Daniel Lemire's blog

, 3 min read

Is genetically engineered intelligence worth it?

We have been hearing reports that China is planning to use genetic engineering to make its population smarter. In fact, there are claims that China has been practicing eugenics for quite some time. (Others think that this is rubbish.) In any case, the idea is on the table. Should we pursue genetic-engineering policies that would make future generations smarter? Should we try to create superb engineers and scientists through genetic manipulations?

Let us leave aside the obvious ethical considerations involved. (Or what it tells us about Americans that they are entertaining such fears about China.) Let us just ask whether it would work.

The core problem with this project is that our intelligence is not limited or defined by our brains. So far, computers have made us much smarter much faster than biology could. We have no idea how to design a brain that has Wikipedia at its virtual finger tips, or that can compute the first 10,000 digits of pi in less than a second… yet most of us have this power right now. A cheap smart phone can do these things easily. Our brains can’t.

As time passes, the fraction of our intelligence that is born out by our brain is less and less. This fraction was never 100%. Human beings build tools, they form communities. When times come to solve problems, they use this environment in their favor. In many ways, equipped with Google Scholar, I am a much better scholar than 99.999% of all scholars that lived before we had the Web. In turn, the scholars that had access to large libraries (e.g., the Library of Alexandria) were much better than those who did not.

In a very real way, we are getting smarter and smarter, even if our brains are standing still biologically. What if, after a couple of generations (say 50 years), China could rise the average IQ of its population by 5 points using genetic engineering? How much would that matter? Probably not much at all. In 2060, the fraction of our intelligence that will depends on our brains will be tiny, assuming biological brains are even still relevant.

Some might object that intelligence is more than just having access to information. They would object that there are brains that are truly superior in ways that computers cannot mimick. Let us take an example: chess. Playing a good game of chess was once the summon of raw intelligence. And the greatest chess player of all time is still with us: Garry Kasparov. I am sure his brain is quite unique. Yet it did not stop computers from beating him. Again and again.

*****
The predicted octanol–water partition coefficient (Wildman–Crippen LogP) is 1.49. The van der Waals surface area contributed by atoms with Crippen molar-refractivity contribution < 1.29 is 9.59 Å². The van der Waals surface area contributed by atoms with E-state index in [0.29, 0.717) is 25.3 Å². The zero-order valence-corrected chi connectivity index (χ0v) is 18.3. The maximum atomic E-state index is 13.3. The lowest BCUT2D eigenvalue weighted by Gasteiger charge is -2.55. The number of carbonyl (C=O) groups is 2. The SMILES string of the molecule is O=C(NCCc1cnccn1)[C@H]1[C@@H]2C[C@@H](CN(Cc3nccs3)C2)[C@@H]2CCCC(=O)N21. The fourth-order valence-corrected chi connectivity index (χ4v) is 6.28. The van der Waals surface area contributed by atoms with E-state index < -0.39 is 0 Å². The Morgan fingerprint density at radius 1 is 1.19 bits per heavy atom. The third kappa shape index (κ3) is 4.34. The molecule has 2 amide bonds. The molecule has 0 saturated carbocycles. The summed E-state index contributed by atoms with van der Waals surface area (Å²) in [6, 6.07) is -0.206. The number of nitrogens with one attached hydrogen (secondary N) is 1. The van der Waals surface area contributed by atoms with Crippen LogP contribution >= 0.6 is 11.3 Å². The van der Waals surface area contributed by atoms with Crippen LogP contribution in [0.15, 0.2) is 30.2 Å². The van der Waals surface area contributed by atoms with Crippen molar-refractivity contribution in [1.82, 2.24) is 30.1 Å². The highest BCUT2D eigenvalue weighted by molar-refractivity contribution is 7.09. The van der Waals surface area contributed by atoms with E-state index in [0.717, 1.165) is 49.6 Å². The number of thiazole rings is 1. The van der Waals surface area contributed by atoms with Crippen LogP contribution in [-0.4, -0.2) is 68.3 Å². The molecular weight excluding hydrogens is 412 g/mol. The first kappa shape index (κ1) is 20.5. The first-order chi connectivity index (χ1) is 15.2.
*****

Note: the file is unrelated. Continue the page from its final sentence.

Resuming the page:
Scientists will object that they are nothing like chess players. Their work is at a higher cognitive level. Maybe so, but Kasparov was beaten by a computer fifteen years ago. And back then, he accused IBM of cheating, because he saw true intelligence in how the computer was playing. It is absolutely certain that in 20 to 50 years, computers will generate original mathematics and science that will leave human beings behind.

It does not mean that biology is uninteresting. I am generally favorable to any biological technology that can enhance intelligence. For example, it appears that amphetamines can boost intellectual performance substantially… at least for a time. I would be a user if it did not also have the side-effect of destroying your sex life. Short of using such strong drugs, I drink coffee and, thankfully, it looks like taking coffee once per day does make you smarter. Yet I don’t know any biological trick that can boost my intelligence like computers can. I also think that any long-term intelligence improvement strategy has to take into account that we are become hybrids, part machine, part human beings… In short: if China is really investing in a costly program to boost the intelligence of future generations using genetic engineering, they are wasting their time. I imagine my descendants having computer gear wired directly in their brains, or maybe living directly inside computers.

Disclosure: I am a computer scientist, not a biologist.

Further reading: The reinvention of self.

Credit: Allen Knutson and John Baez.